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6 marketing ideas to consider during the Coronavirus pandemic

6 marketing ideas to consider during the Coronavirus pandemic

The year of 2020 has been quite a whirlwind. Coronavirus has ultimately paused our lives and kept our plans on hold for a few months. Many of us are now well aware of aspects such as social distancing measures and washing our hands and these are likely to stay in place for many months.

But in this article the main focus is around how you as a business can be adapting your marketing strategy to reach your audiences and customers during these tough times. Although we may have got through the gulf of the pandemic, there are still many businesses that are having to adapt to these odd times in order to keep their business afloat.

There are constant changes in guidelines and new rules that businesses have to adhere to. Therefore it’s important to adapt your marketing strategies during times of crisis. Let’s see how you can achieve this.

Be honest and open with your customers

It’s said that people tend to show their true colours when they’re in situations of adversity. Businesses can also be judged on this statement too. According to many studies, loyalty and trust are a couple of the main points that customers suggest help them build their relationship with a brand. During a time of a crisis, the best way you can build trust as a business is to be as open and honest with your customers as possible.

There are several ways that you can achieve this through your marketing strategy, either through social media, SMS or email marketing. It’s up to you how your tone of voice projects with your customers, it depends on the character of your brand. Ultimately, the most important aspect is being truthful.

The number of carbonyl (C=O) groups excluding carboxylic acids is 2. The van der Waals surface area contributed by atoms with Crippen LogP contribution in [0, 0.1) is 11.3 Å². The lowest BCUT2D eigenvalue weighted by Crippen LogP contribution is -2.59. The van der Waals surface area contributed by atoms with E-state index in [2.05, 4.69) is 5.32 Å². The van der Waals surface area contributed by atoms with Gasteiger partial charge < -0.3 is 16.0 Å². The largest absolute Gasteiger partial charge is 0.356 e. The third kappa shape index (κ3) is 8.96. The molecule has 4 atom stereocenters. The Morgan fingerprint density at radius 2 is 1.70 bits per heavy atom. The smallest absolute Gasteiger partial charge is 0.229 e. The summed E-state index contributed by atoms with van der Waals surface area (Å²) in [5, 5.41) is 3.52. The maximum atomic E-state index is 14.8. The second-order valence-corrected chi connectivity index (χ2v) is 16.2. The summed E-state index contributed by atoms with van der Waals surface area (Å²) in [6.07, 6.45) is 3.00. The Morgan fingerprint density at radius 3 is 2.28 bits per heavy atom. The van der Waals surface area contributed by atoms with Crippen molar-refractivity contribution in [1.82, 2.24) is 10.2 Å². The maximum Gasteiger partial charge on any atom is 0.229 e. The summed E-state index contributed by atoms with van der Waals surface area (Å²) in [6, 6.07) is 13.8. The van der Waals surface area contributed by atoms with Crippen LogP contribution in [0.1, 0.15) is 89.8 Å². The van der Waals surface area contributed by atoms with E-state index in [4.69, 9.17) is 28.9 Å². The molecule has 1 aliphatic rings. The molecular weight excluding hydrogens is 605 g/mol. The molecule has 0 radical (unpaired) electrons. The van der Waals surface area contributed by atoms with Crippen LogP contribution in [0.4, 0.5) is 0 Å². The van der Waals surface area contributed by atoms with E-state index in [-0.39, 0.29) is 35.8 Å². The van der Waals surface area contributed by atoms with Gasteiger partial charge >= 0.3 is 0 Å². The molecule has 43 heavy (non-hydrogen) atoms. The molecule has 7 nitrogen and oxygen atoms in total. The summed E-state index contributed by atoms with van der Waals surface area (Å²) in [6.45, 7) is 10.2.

Use your advertising budget wisely

Your first reaction as a business owner when a pandemic hits is to ensure the future of your business. This means protecting any assets you have and saving funds where possible. Although this is understandable, it should also be seen as an opportunity to get ahead of your competitors.

In times of crisis, naturally many users revert to their online devices to keep connected and discover important information, plus finding more uses. Online activity naturally rockets, but this means more new users will be attracted to your websites making it more difficult to convert them into customers. Impressions will also decrease gradually, so rather than focusing on cost per impression channels, revert your marketing strategies to cost per click strategies instead.

Adapt your products/services to current circumstances

For the 2020 crisis of the Coronavirus, demands for items such as hand sanitizer gel and supermarket goods would have gone through the roof. But what about the companies that don’t offer such products? In times like this, it’s important that businesses use their creative thinking to adapt their services to their consumer needs.

This can be particularly relevant to e-commerce businesses who can highlight their product as being a solution to a customer. For example, clothing retailers have struggled to cope as social distancing measures have come into play for shopping centres. However, online clothing companies have adapted their services to extend their returns policy so shoppers have time to try on outfits before deciding whether to keep them.